Column: My hidden enemy
You might see me walking around campus with a dog in tow or walking by myself trying to get to class on time. Do I look like any other student you see every day?
It might seem like the statement is true, but unless you’re friends with me or I have told you, would you be able to tell that I have PTSD? Well, I do.
Post-Traumatic Stress Disorder is what it’s called, and it doesn’t affect just people who were in the military, it can affect anyone who has had trauma if their life.
My PTSD stems from being in the military and serving proudly, with four deployments in my career in the United States Army.
Even though you don’t see it on the outside, or may think I’m just doing it for attention, I promise that I am not in any way. I wouldn’t wish this on anyone.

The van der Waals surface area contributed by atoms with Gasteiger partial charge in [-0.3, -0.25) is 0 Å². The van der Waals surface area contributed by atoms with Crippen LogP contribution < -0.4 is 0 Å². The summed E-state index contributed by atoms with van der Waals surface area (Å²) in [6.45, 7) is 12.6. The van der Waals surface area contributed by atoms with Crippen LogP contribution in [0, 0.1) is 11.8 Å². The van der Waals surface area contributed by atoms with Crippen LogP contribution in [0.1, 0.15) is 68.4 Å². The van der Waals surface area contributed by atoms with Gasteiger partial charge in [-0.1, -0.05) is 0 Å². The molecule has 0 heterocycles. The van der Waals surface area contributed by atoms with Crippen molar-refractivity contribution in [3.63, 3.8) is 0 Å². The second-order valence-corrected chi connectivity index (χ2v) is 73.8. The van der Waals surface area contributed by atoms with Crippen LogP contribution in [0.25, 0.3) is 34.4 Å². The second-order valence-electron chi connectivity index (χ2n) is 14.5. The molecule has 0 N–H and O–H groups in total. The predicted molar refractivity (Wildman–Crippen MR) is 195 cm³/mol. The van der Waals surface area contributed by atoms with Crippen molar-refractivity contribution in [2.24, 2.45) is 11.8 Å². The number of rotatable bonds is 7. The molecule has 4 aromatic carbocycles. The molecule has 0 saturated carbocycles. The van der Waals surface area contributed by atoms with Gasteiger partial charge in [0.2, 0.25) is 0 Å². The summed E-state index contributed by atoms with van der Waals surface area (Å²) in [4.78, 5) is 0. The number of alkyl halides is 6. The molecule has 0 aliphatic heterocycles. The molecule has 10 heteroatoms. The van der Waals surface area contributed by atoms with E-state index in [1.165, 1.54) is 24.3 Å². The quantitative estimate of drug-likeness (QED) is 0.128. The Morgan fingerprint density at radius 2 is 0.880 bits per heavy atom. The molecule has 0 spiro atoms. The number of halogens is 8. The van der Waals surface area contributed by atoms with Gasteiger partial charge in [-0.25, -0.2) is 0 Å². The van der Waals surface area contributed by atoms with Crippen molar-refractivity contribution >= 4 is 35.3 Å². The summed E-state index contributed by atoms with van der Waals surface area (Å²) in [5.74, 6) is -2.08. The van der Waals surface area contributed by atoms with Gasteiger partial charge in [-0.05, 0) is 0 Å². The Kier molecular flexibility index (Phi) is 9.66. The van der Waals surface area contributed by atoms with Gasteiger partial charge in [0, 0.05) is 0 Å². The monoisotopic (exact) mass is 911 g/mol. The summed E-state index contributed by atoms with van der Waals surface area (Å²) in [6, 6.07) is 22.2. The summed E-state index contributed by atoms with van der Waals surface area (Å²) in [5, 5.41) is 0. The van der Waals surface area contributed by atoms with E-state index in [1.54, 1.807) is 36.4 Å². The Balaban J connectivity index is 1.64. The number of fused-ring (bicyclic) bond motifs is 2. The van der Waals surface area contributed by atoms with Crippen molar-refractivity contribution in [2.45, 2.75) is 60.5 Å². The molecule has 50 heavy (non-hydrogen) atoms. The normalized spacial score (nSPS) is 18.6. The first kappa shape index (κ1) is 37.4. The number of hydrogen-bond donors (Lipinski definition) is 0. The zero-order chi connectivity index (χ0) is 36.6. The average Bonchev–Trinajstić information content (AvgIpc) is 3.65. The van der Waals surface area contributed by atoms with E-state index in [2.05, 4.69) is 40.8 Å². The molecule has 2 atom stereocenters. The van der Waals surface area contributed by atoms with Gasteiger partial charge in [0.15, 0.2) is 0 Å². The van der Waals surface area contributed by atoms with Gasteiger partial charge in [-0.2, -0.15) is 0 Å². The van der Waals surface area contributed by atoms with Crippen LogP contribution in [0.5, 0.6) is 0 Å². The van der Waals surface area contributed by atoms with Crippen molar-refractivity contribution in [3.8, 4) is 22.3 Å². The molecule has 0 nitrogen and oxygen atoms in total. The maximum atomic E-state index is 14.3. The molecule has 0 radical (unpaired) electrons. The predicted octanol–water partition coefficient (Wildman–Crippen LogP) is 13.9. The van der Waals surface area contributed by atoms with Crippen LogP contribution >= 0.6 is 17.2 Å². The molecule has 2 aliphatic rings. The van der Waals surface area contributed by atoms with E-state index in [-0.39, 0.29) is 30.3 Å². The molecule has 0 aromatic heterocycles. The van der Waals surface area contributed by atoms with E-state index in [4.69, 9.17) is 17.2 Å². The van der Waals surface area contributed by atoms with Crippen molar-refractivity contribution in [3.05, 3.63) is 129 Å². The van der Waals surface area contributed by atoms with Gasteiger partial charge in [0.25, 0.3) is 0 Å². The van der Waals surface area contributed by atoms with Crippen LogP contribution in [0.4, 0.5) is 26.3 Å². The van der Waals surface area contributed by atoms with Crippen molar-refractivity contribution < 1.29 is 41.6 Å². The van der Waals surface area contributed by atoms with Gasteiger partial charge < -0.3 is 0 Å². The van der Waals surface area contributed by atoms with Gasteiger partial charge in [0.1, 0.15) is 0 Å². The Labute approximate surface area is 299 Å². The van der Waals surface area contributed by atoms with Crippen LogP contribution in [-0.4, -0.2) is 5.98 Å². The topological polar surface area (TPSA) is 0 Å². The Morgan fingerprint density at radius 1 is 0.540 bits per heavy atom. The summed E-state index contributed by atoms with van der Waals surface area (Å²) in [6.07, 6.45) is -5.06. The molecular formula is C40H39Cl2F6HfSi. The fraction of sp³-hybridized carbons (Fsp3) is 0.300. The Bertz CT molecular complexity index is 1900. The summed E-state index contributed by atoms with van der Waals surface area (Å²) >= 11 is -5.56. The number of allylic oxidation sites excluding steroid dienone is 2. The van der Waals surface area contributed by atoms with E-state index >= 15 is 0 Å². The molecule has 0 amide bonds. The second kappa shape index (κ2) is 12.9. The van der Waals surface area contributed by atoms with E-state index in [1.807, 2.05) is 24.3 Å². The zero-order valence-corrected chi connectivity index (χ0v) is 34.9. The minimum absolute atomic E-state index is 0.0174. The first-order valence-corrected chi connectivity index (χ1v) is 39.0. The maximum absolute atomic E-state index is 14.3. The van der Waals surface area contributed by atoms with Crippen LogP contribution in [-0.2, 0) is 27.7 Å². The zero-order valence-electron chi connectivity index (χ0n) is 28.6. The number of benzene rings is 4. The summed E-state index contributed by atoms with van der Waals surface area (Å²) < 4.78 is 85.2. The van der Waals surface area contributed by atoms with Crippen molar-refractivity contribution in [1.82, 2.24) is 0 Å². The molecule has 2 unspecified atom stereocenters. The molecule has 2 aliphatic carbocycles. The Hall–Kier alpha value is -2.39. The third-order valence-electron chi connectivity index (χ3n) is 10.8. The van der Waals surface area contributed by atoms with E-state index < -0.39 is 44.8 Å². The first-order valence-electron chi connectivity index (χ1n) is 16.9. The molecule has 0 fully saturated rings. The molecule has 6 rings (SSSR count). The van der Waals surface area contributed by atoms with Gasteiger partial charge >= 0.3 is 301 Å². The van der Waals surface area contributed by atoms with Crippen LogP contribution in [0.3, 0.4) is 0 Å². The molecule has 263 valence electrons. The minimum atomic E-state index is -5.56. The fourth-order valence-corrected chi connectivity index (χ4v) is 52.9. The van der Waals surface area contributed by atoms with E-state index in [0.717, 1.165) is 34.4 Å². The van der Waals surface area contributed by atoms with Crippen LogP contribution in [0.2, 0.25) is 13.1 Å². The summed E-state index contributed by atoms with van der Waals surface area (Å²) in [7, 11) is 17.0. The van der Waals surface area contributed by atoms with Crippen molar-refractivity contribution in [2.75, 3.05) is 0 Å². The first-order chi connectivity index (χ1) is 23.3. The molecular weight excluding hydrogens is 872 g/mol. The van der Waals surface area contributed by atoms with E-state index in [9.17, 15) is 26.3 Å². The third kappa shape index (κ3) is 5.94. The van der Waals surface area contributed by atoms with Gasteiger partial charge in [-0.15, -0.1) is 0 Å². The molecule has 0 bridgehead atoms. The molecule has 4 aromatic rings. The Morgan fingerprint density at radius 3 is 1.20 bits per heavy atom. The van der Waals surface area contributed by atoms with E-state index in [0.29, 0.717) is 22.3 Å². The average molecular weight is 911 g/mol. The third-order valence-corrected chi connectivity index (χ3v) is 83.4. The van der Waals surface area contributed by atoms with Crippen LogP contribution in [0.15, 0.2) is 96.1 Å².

I mostly stay by myself, since I am not able to be in big crowds without having a panic attack. When I do hang out with friend’s I’m mostly silent and do not talk about myself or my condition since I’m embarrassed to admit it.
If you tell me we should hang out and I agree, I must sit where I can see the exits while indoors. This is called hypervigilance, meaning I’m always alert and watching everyone, but if you didn’t know me you would just think it’s peculiar.
So, if you see me walking around campus with a service dog or by myself, remember not all problems are shown on the skin. Students, teachers and staff might have problems that are not visible upon first glance.